ARC Centre of Excellence for All Sky Astrophysics in Three Dimensions (ASTRO-3D)

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The ARC Centre of Excellence in All Sky Astrophysics in 3 Dimensions (ASTRO 3D) unifies over 200 world-leading astronomers to understand the evolution of the matter, light, and elements from the Big Bang to the present day.

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Galaxies get more chaotic as they age

A comparison of a young (top) and old (bottom) galaxy observed as part of the SAMI Galaxy Survey. Subaru credit: Image from the Hyper Suprime-Cam Subaru Strategic Program

An international team led by Australian research centre ASTRO 3D reports that age is the driving force in changing how stars move within galaxies.

Galaxies start life with their stars rotating in an orderly pattern but in some the motion of stars is more random. Until now, scientists have been uncertain about what causes this – possibly the surrounding environment or the mass of the galaxy itself.

A new study, published in a paper today in MNRAS (Monthly Notices of the Royal Astronomical Society), has found that the most important factor is neither of these things. It shows the tendency of the stars to have random motion is driven mostly by the age of the galaxy – things just get messy over time.

“When we did the analysis, we found that age, consistently, whichever way we slice or dice it, is always the most important parameter,” says first author Prof Scott Croom, an ASTRO 3D researcher at the University of Sydney.

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Twin stars reveal planet-eating habits

A terrestrial planet being captured by a twin star. Artist’s impression by intouchable, © OPENVERSE.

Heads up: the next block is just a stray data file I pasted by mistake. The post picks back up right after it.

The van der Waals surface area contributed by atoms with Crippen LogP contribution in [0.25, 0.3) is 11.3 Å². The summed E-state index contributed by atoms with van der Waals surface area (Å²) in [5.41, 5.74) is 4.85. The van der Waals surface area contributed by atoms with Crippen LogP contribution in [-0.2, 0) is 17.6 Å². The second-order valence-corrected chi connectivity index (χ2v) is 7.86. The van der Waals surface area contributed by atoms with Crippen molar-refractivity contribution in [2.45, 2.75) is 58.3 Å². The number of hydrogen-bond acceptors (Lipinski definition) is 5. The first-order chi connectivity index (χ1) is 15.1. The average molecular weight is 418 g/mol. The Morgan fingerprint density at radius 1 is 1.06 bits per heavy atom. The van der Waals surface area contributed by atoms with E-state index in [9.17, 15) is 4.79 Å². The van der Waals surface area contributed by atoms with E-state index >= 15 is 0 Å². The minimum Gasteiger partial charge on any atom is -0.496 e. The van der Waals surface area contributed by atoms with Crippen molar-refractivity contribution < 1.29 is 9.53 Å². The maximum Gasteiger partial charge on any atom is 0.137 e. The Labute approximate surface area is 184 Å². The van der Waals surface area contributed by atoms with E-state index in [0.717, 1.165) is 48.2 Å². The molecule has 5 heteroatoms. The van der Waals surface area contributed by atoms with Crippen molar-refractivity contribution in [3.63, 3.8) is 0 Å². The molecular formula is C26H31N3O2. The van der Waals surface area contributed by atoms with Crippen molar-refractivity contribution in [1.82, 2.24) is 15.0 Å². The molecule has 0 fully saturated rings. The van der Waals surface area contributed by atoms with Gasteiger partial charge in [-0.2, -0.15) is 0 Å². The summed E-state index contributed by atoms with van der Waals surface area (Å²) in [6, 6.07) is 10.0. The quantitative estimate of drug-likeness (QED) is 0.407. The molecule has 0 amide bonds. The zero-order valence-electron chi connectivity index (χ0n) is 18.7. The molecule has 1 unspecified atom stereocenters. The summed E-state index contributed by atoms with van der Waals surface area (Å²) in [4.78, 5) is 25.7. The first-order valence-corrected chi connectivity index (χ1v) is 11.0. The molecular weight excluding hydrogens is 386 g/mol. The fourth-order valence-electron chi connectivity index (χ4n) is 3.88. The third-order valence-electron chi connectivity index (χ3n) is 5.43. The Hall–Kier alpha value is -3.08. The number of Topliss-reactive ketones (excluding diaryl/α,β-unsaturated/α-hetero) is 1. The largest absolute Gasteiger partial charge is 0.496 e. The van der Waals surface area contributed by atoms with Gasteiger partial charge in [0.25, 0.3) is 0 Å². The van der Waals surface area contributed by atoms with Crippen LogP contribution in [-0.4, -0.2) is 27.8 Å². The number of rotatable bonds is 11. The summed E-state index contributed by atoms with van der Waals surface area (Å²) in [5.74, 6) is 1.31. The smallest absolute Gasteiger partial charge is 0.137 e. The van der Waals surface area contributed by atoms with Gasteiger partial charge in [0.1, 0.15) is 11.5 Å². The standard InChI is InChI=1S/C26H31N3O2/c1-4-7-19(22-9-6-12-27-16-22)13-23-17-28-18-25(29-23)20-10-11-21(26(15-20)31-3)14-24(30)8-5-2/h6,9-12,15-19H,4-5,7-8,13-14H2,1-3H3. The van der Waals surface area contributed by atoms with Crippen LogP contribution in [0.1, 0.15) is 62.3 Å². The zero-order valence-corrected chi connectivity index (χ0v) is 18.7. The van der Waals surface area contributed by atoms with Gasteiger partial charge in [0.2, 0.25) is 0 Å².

At least one in a dozen stars show evidence of planetary ingestion according to a paper published in Nature today.

The international research team studied twin stars that should have identical composition. But, in about eight percent of cases, they differ, perplexing astronomers.

The team, led by ASTRO 3D researchers has found that the difference is due to one of the twins devouring planets or planetary material. The findings have been made possible thanks to a large dataset collected with the 6.5-metre Magellan Telescope and the European Southern Observatory’s Very Large Telescope, both in Chile, and the 10-meter Keck Telescope in Hawaii, United States.

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JWST reveals a massive and ancient galaxy that challenges our models of the young Universe

Galaxies and stars developed faster after the Big Bang than expected

Detailed pictures of one of the very first galaxies show growth was much faster than we thought

JWST shows details of massive galaxy merger 13 billion years ago (insert of another early galaxy shows how significant the new JWST images are)

An international research team have made unprecedentedly detailed observations of the earliest merger of galaxies ever witnessed. They suggest stars developed much faster and more efficiently than we thought.

They used the James Webb Space Telescope (JWST) to observe the massive object as it was 510 million years after the Big Bang – i.e. around 13 billion years ago.

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We achieved gender parity in astronomy in just five years

… all while discovering how the Universe evolved, how galaxies form and where the elements come from.

The ASTRO 3D team at the 2022 annual retreat. Credit: Cristy Roberts.

Around the world, research agencies are struggling to achieve gender parity.

A paper published in Nature Astronomy today reports how a national Australian astronomy centre achieved equal numbers of women and men using science.

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Gas-rich baby galaxies set the early universe alight

Images of a distant extreme emission line galaxy. Seen by James Webb Space Telescope (left) and Hubble Space Telescope (right). This comparison highlights the clarity of JWST images.

New images from the James Webb Space Telescope (JWST) have helped Australian astronomers unlock secrets of how infant galaxies started an explosion of star formation in the very early Universe.